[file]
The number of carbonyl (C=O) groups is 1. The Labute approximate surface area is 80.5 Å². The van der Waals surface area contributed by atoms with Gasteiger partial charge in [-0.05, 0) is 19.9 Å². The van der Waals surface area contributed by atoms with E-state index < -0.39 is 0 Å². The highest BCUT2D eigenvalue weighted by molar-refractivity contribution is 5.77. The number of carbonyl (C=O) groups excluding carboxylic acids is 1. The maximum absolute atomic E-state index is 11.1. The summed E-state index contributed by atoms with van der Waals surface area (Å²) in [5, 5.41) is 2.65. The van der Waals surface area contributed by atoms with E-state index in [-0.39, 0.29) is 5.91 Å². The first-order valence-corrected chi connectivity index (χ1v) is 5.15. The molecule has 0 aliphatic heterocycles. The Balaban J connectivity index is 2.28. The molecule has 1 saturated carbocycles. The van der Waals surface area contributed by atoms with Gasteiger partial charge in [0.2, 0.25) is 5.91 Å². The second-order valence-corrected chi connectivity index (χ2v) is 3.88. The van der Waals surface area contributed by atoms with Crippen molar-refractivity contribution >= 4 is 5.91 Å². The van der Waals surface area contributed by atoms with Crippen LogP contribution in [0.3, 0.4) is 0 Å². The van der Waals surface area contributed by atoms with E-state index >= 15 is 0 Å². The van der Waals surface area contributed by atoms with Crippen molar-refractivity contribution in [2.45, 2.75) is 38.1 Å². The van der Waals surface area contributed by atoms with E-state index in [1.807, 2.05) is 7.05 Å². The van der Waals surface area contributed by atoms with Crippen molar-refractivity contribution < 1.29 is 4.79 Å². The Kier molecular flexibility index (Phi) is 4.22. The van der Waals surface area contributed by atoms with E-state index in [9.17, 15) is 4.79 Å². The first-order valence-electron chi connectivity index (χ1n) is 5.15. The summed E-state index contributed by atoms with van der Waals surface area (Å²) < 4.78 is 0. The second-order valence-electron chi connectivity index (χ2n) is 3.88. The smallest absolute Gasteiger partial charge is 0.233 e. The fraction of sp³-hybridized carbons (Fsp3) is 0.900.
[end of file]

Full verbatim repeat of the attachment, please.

The number of carbonyl (C=O) groups is 1. The Labute approximate surface area is 80.5 Å². The van der Waals surface area contributed by atoms with Gasteiger partial charge in [-0.05, 0) is 19.9 Å². The van der Waals surface area contributed by atoms with E-state index < -0.39 is 0 Å². The highest BCUT2D eigenvalue weighted by molar-refractivity contribution is 5.77. The number of carbonyl (C=O) groups excluding carboxylic acids is 1. The maximum absolute atomic E-state index is 11.1. The summed E-state index contributed by atoms with van der Waals surface area (Å²) in [5, 5.41) is 2.65. The van der Waals surface area contributed by atoms with E-state index in [-0.39, 0.29) is 5.91 Å². The first-order valence-corrected chi connectivity index (χ1v) is 5.15. The molecule has 0 aliphatic heterocycles. The Balaban J connectivity index is 2.28. The molecule has 1 saturated carbocycles. The van der Waals surface area contributed by atoms with Gasteiger partial charge in [0.2, 0.25) is 5.91 Å². The second-order valence-corrected chi connectivity index (χ2v) is 3.88. The van der Waals surface area contributed by atoms with Crippen molar-refractivity contribution >= 4 is 5.91 Å². The van der Waals surface area contributed by atoms with Crippen LogP contribution in [0.3, 0.4) is 0 Å². The van der Waals surface area contributed by atoms with E-state index >= 15 is 0 Å². The van der Waals surface area contributed by atoms with Crippen molar-refractivity contribution in [2.45, 2.75) is 38.1 Å². The van der Waals surface area contributed by atoms with E-state index in [1.807, 2.05) is 7.05 Å². The van der Waals surface area contributed by atoms with Crippen molar-refractivity contribution < 1.29 is 4.79 Å². The Kier molecular flexibility index (Phi) is 4.22. The van der Waals surface area contributed by atoms with E-state index in [9.17, 15) is 4.79 Å². The first-order valence-electron chi connectivity index (χ1n) is 5.15. The summed E-state index contributed by atoms with van der Waals surface area (Å²) < 4.78 is 0. The second-order valence-electron chi connectivity index (χ2n) is 3.88. The smallest absolute Gasteiger partial charge is 0.233 e. The fraction of sp³-hybridized carbons (Fsp3) is 0.900.